Home to the country's last remaining uncontacted Indians and famed for its biological diversity, Paraguay's Chaco forest is being rapidly destroyed by Brazilian company Yaguareté Porã to provide beef for Europe, Russia and China. If the company is not stopped, uncontacted Ayoreo Indians will be forced out of the forest, and could be wiped out by deadly diseases brought by outsiders.
‘The fastest deforestation rate in the world’
A 2013 study by the University of Maryland has revealed that Paraguay’s Chaco scrub forest has the highest rate of deforestation in the world. The Ayoreo’s land (marked in red) is the last refuge for uncontacted members of the tribe. That the forest still stands is testament to the Indians’ innate ability to conserve their land, despite enormous pressure from outsiders.
‘On the run’
Yaguareté Porã owns 78,549 hectares of the remaining forest, which lies in the heart of the Ayoreo-Totobiegosode’s land claim. Uncontacted Ayoreo are being forced to flee as the demand for cattle pasture increases.
Most of the Ayoreo have already been forced out of the forest, and many have died or continue to suffer from diseases spread following first contact.
Yaguareté Porã is part of the UN Global Compact, an initiative set up to encourage companies to abide by principles that ‘support and respect the protection of internationally proclaimed human rights’. But the company has ignored the Ayoreo’s legal claim to their ancestral land, and dismissed the extreme danger its work poses to lives of the uncontacted Ayoreo.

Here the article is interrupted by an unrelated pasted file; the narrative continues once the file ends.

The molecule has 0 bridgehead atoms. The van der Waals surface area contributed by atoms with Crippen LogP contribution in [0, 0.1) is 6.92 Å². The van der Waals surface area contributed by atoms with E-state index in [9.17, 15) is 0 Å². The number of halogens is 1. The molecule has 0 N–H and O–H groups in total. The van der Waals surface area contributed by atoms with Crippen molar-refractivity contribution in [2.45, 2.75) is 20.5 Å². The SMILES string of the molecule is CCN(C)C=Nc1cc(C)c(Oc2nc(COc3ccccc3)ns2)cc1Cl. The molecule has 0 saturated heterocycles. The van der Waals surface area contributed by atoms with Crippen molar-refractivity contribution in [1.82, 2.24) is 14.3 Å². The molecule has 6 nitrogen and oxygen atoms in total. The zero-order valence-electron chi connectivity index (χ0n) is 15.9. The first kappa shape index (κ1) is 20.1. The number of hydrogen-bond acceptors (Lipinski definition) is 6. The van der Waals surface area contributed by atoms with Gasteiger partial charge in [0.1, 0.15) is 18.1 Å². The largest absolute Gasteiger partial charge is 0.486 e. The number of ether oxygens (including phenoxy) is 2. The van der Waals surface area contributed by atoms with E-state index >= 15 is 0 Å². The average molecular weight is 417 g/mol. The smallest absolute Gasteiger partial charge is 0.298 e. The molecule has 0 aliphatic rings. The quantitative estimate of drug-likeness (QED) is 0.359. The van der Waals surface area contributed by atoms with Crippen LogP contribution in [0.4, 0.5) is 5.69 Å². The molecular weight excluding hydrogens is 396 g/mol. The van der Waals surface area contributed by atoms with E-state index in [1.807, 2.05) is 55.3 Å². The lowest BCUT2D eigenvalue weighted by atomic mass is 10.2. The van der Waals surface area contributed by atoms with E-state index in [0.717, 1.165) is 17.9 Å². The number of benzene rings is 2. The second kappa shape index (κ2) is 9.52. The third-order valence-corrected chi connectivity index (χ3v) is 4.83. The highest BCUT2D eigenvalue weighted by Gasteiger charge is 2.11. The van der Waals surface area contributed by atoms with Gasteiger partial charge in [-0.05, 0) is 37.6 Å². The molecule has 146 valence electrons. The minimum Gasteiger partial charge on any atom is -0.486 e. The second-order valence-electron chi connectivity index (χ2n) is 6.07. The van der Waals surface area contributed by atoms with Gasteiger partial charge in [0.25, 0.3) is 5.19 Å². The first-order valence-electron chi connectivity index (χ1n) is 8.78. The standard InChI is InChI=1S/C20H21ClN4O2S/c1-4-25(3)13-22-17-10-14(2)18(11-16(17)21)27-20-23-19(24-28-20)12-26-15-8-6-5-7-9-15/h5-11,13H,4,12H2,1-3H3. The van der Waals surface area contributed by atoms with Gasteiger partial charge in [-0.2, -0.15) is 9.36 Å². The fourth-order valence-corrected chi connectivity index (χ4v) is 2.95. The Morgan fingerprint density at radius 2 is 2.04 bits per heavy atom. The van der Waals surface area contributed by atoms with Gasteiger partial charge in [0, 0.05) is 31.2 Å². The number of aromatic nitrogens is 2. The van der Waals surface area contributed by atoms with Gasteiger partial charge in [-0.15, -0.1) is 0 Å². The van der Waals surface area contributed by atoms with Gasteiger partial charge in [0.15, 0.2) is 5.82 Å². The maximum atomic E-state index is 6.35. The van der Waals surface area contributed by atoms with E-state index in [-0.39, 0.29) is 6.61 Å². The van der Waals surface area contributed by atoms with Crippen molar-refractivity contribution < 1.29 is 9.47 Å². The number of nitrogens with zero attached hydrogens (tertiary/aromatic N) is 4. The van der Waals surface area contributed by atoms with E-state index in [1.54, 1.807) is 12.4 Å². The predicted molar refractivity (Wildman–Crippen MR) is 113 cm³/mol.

In an attempt to ‘greenwash’ its image, Yaguareté announced plans to create a ‘nature reserve’ on its land. But the plans revealed that around two thirds of the land will be bulldozed for cattle pastures. Satellite images reveal that Yaguareté Porã has already destroyed thousands of hectares of the Ayoreo’s forest.
‘Bulldozed for cheap beef’
The destruction of the Ayoreo’s forest for beef production threatens to wipe out the last remaining uncontacted Indians outside Amazonia, in stark contravention of international laws and treaties for the rights of tribal peoples.
Survival has written to the European Commission asking it to prevent imports of Paraguayan beef to Europe until Yaguareté’s deadly work is stopped.
In Russia, the largest importer of Paraguay’s beef, consumers are being warned against buying Paraguayan beef until the Ayoreo’s rights are upheld.
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